After spending a lot of time going through previous answers to this question and finding everything either too old or for various reasons not applicable, or hitting problems when trying to follow step-by-step instructions, I'm now asking what appears to be a common question/problem:

How can I change the permissions for external media?

When I insert a USB drive, external hard drive, or SD card, I can view the files on it but not edit them unless I first copy them to my laptop's hard drive. frequently, particularly with photos, I want to leave the original on the external media & simply make a reduced copy to upload somewhere. so having to first copy the original, then edit it, then delete the copy is not terrible but it's annoying. it should be easy to change the permissions, right? on my previous Linux laptop this was never a problem, I could always edit files directly from the external media.

I have tried the chmod steps - this does nothing. I have tried creating a new directory within the media directory & telling the device to mount there, but I must be doing something wrong or the steps are not right for my device as it tells me the device doesn't exist.

I'm on Ubuntu 20.04.3 LTS with the Budgie desktop (am wondering if I should change back to Mate as that was what I had previously & it seemed more intuitive - but I don't think that will make a difference to the permissions problem).

Any help is much appreciated!

  • 1
    It's not chmod, it's chown. Jan 6 at 12:54
  • 1
    What file system is on these external devices? Are they using NTFS and ExFAT? Or are they using Linux-based file systems such as Ext4?
    – matigo
    Jan 6 at 13:24

1 Answer 1


1 Prerequisite: make sure the file system is healthy

In order not to have problems with the file systems on removable drives, the file systems must be consistent, i.e., have been properly closed before.

Before trying anything else, have the file systems checked. Any issues you currently have may be related to an unclean file system.

  1. Open the utility "Disks" enter image description here
  2. In the left pane, click your external drive. A map showing the partition(s) on that drive will be shown on the right.
  3. Make sure the partition of interest is highlighted. Find the type of the file system next to the label "Contents" under the map. If this reads "ntfs", then quit Linux, connect the drive to a Windows file system and check it using the dedicated Windows tools. In all other cases, proceed.
  4. Unmount the file system by clicking on the leftmost icon under the map: it looks like a "Stop" icon: . This will cause the partition to be disconnected from the file system, i.e., unmounted.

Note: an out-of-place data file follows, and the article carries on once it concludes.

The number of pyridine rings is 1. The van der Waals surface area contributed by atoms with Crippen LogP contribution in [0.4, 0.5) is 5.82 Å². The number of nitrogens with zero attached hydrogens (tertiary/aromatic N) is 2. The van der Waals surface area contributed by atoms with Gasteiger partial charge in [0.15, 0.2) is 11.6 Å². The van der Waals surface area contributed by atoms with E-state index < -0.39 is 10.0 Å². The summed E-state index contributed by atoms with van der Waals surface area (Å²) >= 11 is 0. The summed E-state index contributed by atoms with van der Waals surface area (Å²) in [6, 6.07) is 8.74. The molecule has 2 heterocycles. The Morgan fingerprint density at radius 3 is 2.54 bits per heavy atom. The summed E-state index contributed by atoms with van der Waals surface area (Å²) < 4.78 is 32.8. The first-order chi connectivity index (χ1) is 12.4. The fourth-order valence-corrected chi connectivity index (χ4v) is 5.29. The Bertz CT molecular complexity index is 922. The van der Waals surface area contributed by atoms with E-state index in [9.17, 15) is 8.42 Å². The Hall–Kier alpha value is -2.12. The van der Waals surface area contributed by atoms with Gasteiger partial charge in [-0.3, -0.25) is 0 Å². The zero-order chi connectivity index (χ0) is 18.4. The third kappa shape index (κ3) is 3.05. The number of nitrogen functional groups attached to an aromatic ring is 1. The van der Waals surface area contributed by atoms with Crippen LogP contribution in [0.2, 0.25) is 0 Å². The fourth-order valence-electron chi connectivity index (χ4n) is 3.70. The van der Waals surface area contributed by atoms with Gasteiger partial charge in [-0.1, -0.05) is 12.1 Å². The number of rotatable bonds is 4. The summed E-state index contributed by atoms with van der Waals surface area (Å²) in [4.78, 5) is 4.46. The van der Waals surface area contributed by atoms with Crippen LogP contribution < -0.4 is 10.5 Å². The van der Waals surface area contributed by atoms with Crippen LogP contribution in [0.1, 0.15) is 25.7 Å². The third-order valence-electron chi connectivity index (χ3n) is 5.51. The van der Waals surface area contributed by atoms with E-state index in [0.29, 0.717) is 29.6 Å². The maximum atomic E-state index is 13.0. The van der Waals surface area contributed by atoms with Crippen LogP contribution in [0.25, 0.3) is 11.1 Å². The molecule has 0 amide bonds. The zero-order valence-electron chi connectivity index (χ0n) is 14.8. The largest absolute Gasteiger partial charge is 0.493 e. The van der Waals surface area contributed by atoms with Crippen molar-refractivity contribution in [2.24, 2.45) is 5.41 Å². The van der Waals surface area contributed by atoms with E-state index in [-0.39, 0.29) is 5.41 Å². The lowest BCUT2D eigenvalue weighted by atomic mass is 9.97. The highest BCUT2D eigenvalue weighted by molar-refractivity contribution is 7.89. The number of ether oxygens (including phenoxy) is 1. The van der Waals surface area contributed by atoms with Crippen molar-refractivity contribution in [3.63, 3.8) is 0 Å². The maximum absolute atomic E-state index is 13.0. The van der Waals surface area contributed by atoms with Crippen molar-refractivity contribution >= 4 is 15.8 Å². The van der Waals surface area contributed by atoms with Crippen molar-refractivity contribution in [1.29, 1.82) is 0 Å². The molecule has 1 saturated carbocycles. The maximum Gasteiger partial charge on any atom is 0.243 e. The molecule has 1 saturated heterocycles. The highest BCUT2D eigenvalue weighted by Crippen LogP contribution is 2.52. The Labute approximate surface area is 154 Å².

5. Now click the cog icon (second icon). Select "Check Filesystem...". Confirm the dialog. If the file system is healthy, a "Filesystem intact" dialog will appear. Else, the system will correct small issues or ask what to do.
  6. Click the first icon, which now looks as , to mount the drive again.

2 Default behaviour for healthy file systems

  • If the file system is supported by linux, but does not support file systems, the partition mount point will be owned by the current user. Thus, the user can read and write.for the current user. File systems include vfat, extfat and ntfs.
  • If the file system supports linux permissions, the partition will be mounted with owner root by default. Therefore, the administrator will first need to grant ownerships and permissions to either the entire partition, or possibly only to certain folders on that partition.

3 Changing ownership of a partition or a mount point

Once a partition containing a linux file system, granting ownership and permission works the same as for any other file and directory on the linux file system.

3.1 Using the graphical tool Disks

The same tool "Disks" allows to take ownership of the entire partition, and optionally also take ownership of all contents on that partition.

  1. Make sure the drive is mounted.
  2. Click once again the cog icon and select "Take Ownership". enter image description here Read the warning before you select the "Enable recursive mode" box.
  3. Hit OK. You will now be asked to enter your user password.

3.2 Using the terminal

Much more power and control is possible when changing the ownership through the terminal. You can change the ownership to any user of the system, you can change the ownership of the entire partition or only of selected directories on that partition, you can do it recursive or not...

  1. Determine the mount point of the drive, i.e., the directory from where the contents of the partition is accessible, from the output under the map of the partition in disks, next to the label "Contents". Where it says "Mounted at", take note of the listed directory path, e.g. /media/helen/Files.
  2. Execute the chown command to change owner and group of that mount point:

sudo chown helen:helen /media/helen/Files

sudo tells the system the next word is a command you want to execute with elevated priviledges. That command here is chown, the command to change ownership. Next, you specify <username>:<groupname>. On Ubuntu, you automatically have a group with the same name as your login. The last argument indicates what to change, i.e. a folder.

  • thanks very much for the clear & detailed instructions. unfortunately i fell at the first step, as all 3 devices i'm trying are ntfs, and i do not have access to a windows system at the moment to do anything else with them. i will have to try over the weekend on someone else's computer. but what i don't understand is that on my previous linux computer i did not have this problem, the same external drives worked fine & i could edit directly on them. i will try to do this again but the old laptop is on the blink (screen & battery) so it's difficult to do much.
    – helen
    Jan 7 at 13:34

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